A new review published on the 6th of January in The Strad magazine:
“For its second disc – generously filled, and rewardingly programmed – string trio Ensemble Epomeo focuses on music composed in Eastern Europe and Russia in the late 20th century, playing with a remarkable intensity and elegant assurance throughout.
The threesome’s Schnittke String Trio bristles with detail – there are finely balanced chords moving from glowing diatonicism to harsh dissonance, and carefully shaped melodies with beautifully expressive vibrato – yet they never lose sight of the work’s broader architecture, nor of its poignant, increasingly bleak mood. Penderecki’s String Trio gives the players the chance to shine individually in vividly dispatched cadenzas – David Yang on viola is lithe and expressive, cellist Kenneth Woods nimble and mischievous, and violinist Diane Pascal forcefully assertive – and there’s a persuasive rhythmic drive to their propulsive closing movement.
They expertly summon vivid sound images for a selection of miniatures from Kurtág’s Signs, Games and Messages, and there’s abundant lyricism in their Weinberg String Trio, not least in Woods’s gracefully phrased opening cello line….Recorded sound..is warm and resonant.”
Critic Harry Rolnick chose Epomeo’s appearance at the Kyo-Shin-Arts series at the Tenri Cultural Centre over a trip to Carnegie Hall to hear Yo-Yo Ma. Did he make the right choice? Read the whole thing here.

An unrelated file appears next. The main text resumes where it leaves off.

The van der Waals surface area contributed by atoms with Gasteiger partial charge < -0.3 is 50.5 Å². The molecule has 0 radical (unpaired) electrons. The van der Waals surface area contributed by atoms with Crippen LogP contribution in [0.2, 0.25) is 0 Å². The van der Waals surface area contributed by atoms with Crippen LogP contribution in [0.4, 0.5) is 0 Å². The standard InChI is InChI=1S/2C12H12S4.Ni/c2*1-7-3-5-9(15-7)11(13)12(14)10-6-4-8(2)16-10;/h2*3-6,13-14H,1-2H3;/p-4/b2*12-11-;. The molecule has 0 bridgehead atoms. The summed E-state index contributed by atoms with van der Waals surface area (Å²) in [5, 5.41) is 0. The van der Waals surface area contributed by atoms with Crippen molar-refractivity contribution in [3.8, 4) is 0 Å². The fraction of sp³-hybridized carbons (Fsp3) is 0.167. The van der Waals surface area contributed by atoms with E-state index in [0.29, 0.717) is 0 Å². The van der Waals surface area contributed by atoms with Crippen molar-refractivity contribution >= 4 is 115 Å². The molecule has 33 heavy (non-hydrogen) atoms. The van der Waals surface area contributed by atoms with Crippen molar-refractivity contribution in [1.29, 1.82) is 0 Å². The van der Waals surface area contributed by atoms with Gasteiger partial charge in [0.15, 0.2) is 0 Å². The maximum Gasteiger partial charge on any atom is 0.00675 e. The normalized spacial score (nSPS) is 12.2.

One can never underrate Mieczyslaw Weinberg, though he is little heard in New York. The last time was the St Petersburg Orchestra with his Moldavian Overture. Mr. Weinberg, like his friend Dmitri Shostakovich, were truly fecund composers. Weinberg had written about 21 symphonies and much chamber music, like the Trio played this afternoon. New to this writer, but filled with zest, juicy violin solos by Dianne Pascal, and succinct movements.
That same trio sparkled through Beethoven’s early C Minor Trio for a finale. But it was the opening work, seven selections from György Kurtág’s Signs, Games and Dances which impressed most of all.
Kurtág, I must confess, has become an obsession. Infinite works, each different, each a one-carat diamond, a flash, a bolt of lightning, an epigraph…
Yes, it was Mr. Schlefer who supplied the Japanese music. But György Kurtág’s music was closer to a Japanese sketch, half a haiku, an inhalation, an inspiration.
The seven works were dissimilar. An out-of-tune Romanian dance, a crazy waltz, an embrace of softness…each demanded not only full attention from the audience, but